Rarely are introductions more gripping than main acts, yet that was the case with keynote author J.M. Coetzee’s reading last night at the Palestine Festival of Literature. Now in its ninth year, the arts fair brings together literary giants and up-and-comers to tour Israel and the occupied Palestinian territory, where the writers give free recitals and workshops along the way.
The authors traveled by bus, lugging their suitcases through checkpoint turn-stiles. Among their day trips, they followed locals down the divided streets of Hebron, and explored the now chic Israeli gallery town of Ein Hod, which was a Palestinian village before 1948. The original inhabitants were forbidden to return and instead gaze upon their former homes from a hilltop two kilometers away under the peculiar status of a “present absentee,” which is legal-speak for those who shall remain dispossessed.
Such sites are bound to affect a tourist.
If that tourist is also a legendary South African intellectual known for diving into the dynamics of race and country and the force of empire, such as Coetzee, then this tourist’s analysis becomes the most anticipated event of the night.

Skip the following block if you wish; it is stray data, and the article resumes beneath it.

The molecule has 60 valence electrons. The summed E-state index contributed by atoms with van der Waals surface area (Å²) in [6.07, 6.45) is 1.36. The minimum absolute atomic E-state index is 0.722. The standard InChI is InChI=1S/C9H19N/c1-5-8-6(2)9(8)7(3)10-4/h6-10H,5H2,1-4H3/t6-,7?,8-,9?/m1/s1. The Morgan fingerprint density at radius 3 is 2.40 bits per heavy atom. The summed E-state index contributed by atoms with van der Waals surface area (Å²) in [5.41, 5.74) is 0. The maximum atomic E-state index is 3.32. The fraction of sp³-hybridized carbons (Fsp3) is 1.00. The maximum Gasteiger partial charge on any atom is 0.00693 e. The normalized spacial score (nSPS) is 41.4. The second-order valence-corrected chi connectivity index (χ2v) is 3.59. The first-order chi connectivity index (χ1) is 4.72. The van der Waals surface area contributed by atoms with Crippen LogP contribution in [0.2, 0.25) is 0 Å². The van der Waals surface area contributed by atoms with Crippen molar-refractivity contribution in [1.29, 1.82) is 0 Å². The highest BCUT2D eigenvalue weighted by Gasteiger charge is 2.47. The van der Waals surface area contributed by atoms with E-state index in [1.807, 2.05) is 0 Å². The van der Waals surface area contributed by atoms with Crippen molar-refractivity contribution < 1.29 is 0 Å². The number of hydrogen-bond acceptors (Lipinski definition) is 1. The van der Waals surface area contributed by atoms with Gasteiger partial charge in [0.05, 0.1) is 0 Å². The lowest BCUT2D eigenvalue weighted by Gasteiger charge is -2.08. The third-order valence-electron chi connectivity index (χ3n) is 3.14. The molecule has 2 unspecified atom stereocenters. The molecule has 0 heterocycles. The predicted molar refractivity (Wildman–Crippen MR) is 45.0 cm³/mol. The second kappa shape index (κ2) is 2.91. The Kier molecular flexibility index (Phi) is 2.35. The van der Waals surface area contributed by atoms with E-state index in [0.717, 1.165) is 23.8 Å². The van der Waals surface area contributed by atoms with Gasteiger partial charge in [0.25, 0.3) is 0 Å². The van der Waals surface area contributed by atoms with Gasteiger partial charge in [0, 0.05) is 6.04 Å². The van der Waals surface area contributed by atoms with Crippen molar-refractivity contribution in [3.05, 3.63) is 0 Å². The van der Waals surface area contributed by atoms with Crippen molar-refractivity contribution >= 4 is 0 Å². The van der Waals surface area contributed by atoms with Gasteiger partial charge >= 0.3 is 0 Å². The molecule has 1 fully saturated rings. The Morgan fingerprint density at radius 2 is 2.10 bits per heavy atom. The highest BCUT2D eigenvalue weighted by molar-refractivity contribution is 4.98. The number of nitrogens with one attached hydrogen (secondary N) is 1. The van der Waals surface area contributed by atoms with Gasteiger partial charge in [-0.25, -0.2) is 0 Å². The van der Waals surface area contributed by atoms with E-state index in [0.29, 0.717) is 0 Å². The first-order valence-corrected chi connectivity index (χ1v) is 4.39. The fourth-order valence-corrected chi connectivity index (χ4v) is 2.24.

Coetzee is not known as being much of a publicity man. He is by no means a recluse, but he gives interviews sparingly, and did not sit for one while attending the literature festival.
His books garner acclaim and are taught across the globe in university classrooms in a range of disciplines from English to critical race theory. He won a Nobel Prize in literature in 2003 for among other achievements his first novel Waiting for the Barbarians (1980), a parable for South Africa or any fading colonial outpost.
“I was born and brought up in South Africa and so naturally people ask me what I see of South Africa in the present situation in Palestine,” Coetzee said at the Ramallah closing event of the literature festival, standing on a stone and earthen stage in the courtyard of a great Ottoman building. The audience was a mix of well-to-do artistic types, hipsters, students and the West Bank’s hard-working and under paid professional class. They have one thing on their mind: did you find apartheid here?
Probably, but Coetzee did not say outright.
He explained he knows what apartheid looks like, its mechanics, but avoids throwing around the term. “Like using the word genocide to describe what happened in Turkey in the 1920s, using the word apartheid diverts one into the inflamed semantic wrangle, with which cuts short the opportunities of analysis,” he said.